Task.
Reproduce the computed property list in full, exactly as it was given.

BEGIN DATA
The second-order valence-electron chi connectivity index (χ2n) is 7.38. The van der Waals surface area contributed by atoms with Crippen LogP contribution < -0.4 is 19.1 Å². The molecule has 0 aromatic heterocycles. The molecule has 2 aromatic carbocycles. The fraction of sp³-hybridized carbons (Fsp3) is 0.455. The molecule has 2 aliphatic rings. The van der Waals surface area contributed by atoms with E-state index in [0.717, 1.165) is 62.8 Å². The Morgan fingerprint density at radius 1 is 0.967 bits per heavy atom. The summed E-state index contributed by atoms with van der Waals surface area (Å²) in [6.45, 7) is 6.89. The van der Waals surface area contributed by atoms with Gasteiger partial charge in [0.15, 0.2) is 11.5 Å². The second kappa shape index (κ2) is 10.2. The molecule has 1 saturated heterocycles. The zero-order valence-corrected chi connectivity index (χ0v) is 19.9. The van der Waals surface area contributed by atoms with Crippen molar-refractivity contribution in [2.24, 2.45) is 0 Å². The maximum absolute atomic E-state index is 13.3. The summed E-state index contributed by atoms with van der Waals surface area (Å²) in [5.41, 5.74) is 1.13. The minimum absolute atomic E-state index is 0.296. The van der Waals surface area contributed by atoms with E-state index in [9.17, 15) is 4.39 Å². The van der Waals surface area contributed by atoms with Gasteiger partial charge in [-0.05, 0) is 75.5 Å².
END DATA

The second-order valence-electron chi connectivity index (χ2n) is 7.38. The van der Waals surface area contributed by atoms with Crippen LogP contribution < -0.4 is 19.1 Å². The molecule has 0 aromatic heterocycles. The molecule has 2 aromatic carbocycles. The fraction of sp³-hybridized carbons (Fsp3) is 0.455. The molecule has 2 aliphatic rings. The van der Waals surface area contributed by atoms with E-state index in [0.717, 1.165) is 62.8 Å². The Morgan fingerprint density at radius 1 is 0.967 bits per heavy atom. The summed E-state index contributed by atoms with van der Waals surface area (Å²) in [6.45, 7) is 6.89. The van der Waals surface area contributed by atoms with Gasteiger partial charge in [0.15, 0.2) is 11.5 Å². The second kappa shape index (κ2) is 10.2. The molecule has 1 saturated heterocycles. The zero-order valence-corrected chi connectivity index (χ0v) is 19.9. The van der Waals surface area contributed by atoms with Crippen molar-refractivity contribution in [2.24, 2.45) is 0 Å². The maximum absolute atomic E-state index is 13.3. The summed E-state index contributed by atoms with van der Waals surface area (Å²) in [5.41, 5.74) is 1.13. The minimum absolute atomic E-state index is 0.296. The van der Waals surface area contributed by atoms with E-state index in [9.17, 15) is 4.39 Å². The van der Waals surface area contributed by atoms with Gasteiger partial charge in [-0.05, 0) is 75.5 Å².